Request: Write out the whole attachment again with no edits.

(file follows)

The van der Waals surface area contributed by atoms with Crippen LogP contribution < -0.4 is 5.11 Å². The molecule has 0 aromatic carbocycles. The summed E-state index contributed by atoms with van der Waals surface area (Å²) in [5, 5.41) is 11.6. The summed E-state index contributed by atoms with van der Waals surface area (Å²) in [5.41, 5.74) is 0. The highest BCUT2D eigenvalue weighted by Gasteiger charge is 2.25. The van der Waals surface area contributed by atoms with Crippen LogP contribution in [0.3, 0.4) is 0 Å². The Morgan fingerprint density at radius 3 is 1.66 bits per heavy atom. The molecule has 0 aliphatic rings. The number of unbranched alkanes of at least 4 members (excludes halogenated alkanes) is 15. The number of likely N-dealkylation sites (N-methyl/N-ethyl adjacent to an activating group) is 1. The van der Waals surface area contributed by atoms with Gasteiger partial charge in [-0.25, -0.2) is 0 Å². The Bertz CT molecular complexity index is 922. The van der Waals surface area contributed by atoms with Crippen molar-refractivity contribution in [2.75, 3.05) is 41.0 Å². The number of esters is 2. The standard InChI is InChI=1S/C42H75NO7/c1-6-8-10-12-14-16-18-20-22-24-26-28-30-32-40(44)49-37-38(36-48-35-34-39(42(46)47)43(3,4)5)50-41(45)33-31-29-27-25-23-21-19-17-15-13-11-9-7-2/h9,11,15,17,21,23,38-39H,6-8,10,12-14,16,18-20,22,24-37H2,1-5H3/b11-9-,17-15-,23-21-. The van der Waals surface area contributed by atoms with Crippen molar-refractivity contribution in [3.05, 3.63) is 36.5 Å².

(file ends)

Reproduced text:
The van der Waals surface area contributed by atoms with Crippen LogP contribution < -0.4 is 5.11 Å². The molecule has 0 aromatic carbocycles. The summed E-state index contributed by atoms with van der Waals surface area (Å²) in [5, 5.41) is 11.6. The summed E-state index contributed by atoms with van der Waals surface area (Å²) in [5.41, 5.74) is 0. The highest BCUT2D eigenvalue weighted by Gasteiger charge is 2.25. The van der Waals surface area contributed by atoms with Crippen LogP contribution in [0.3, 0.4) is 0 Å². The Morgan fingerprint density at radius 3 is 1.66 bits per heavy atom. The molecule has 0 aliphatic rings. The number of unbranched alkanes of at least 4 members (excludes halogenated alkanes) is 15. The number of likely N-dealkylation sites (N-methyl/N-ethyl adjacent to an activating group) is 1. The van der Waals surface area contributed by atoms with Gasteiger partial charge in [-0.25, -0.2) is 0 Å². The Bertz CT molecular complexity index is 922. The van der Waals surface area contributed by atoms with Crippen molar-refractivity contribution in [2.75, 3.05) is 41.0 Å². The number of esters is 2. The standard InChI is InChI=1S/C42H75NO7/c1-6-8-10-12-14-16-18-20-22-24-26-28-30-32-40(44)49-37-38(36-48-35-34-39(42(46)47)43(3,4)5)50-41(45)33-31-29-27-25-23-21-19-17-15-13-11-9-7-2/h9,11,15,17,21,23,38-39H,6-8,10,12-14,16,18-20,22,24-37H2,1-5H3/b11-9-,17-15-,23-21-. The van der Waals surface area contributed by atoms with Crippen molar-refractivity contribution in [3.05, 3.63) is 36.5 Å².